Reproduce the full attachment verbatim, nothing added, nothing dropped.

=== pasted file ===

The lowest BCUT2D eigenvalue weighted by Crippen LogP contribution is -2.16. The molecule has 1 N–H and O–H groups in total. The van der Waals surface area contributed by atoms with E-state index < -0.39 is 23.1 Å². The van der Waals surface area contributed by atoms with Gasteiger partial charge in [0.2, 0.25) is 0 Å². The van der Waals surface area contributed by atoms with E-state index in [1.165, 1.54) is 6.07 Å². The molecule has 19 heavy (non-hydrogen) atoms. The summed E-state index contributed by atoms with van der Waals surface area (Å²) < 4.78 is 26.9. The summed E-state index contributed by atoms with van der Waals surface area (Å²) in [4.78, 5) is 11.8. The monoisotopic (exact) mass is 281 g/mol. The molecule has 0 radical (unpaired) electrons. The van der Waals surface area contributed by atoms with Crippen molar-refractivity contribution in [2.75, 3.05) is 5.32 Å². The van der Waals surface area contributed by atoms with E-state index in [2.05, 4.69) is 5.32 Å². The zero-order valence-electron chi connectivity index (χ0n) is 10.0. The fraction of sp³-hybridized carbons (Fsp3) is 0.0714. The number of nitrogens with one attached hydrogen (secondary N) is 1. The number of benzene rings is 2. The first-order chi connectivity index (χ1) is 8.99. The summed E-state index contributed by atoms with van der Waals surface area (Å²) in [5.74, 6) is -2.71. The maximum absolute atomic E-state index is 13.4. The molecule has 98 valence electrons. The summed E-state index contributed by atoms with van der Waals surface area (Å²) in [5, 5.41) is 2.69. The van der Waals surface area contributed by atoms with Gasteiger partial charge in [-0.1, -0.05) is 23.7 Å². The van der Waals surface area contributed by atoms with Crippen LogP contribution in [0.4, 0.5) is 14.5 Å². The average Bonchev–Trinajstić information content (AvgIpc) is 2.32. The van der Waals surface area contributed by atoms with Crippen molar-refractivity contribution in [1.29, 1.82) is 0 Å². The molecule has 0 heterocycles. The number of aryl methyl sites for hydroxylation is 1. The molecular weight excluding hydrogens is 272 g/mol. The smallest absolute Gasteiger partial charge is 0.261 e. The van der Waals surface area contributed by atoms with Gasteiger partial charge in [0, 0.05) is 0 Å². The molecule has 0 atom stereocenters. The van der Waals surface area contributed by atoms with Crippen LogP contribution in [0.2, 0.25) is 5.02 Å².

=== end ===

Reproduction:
The lowest BCUT2D eigenvalue weighted by Crippen LogP contribution is -2.16. The molecule has 1 N–H and O–H groups in total. The van der Waals surface area contributed by atoms with E-state index < -0.39 is 23.1 Å². The van der Waals surface area contributed by atoms with Gasteiger partial charge in [0.2, 0.25) is 0 Å². The van der Waals surface area contributed by atoms with E-state index in [1.165, 1.54) is 6.07 Å². The molecule has 19 heavy (non-hydrogen) atoms. The summed E-state index contributed by atoms with van der Waals surface area (Å²) < 4.78 is 26.9. The summed E-state index contributed by atoms with van der Waals surface area (Å²) in [4.78, 5) is 11.8. The monoisotopic (exact) mass is 281 g/mol. The molecule has 0 radical (unpaired) electrons. The van der Waals surface area contributed by atoms with Crippen molar-refractivity contribution in [2.75, 3.05) is 5.32 Å². The van der Waals surface area contributed by atoms with E-state index in [2.05, 4.69) is 5.32 Å². The zero-order valence-electron chi connectivity index (χ0n) is 10.0. The fraction of sp³-hybridized carbons (Fsp3) is 0.0714. The number of nitrogens with one attached hydrogen (secondary N) is 1. The number of benzene rings is 2. The first-order chi connectivity index (χ1) is 8.99. The summed E-state index contributed by atoms with van der Waals surface area (Å²) in [5.74, 6) is -2.71. The maximum absolute atomic E-state index is 13.4. The molecule has 98 valence electrons. The summed E-state index contributed by atoms with van der Waals surface area (Å²) in [5, 5.41) is 2.69. The van der Waals surface area contributed by atoms with Gasteiger partial charge in [-0.1, -0.05) is 23.7 Å². The van der Waals surface area contributed by atoms with Crippen LogP contribution in [0.4, 0.5) is 14.5 Å². The average Bonchev–Trinajstić information content (AvgIpc) is 2.32. The van der Waals surface area contributed by atoms with Crippen molar-refractivity contribution in [1.29, 1.82) is 0 Å². The molecule has 0 heterocycles. The number of aryl methyl sites for hydroxylation is 1. The molecular weight excluding hydrogens is 272 g/mol. The smallest absolute Gasteiger partial charge is 0.261 e. The van der Waals surface area contributed by atoms with Gasteiger partial charge in [0, 0.05) is 0 Å². The molecule has 0 atom stereocenters. The van der Waals surface area contributed by atoms with Crippen LogP contribution in [0.2, 0.25) is 5.02 Å².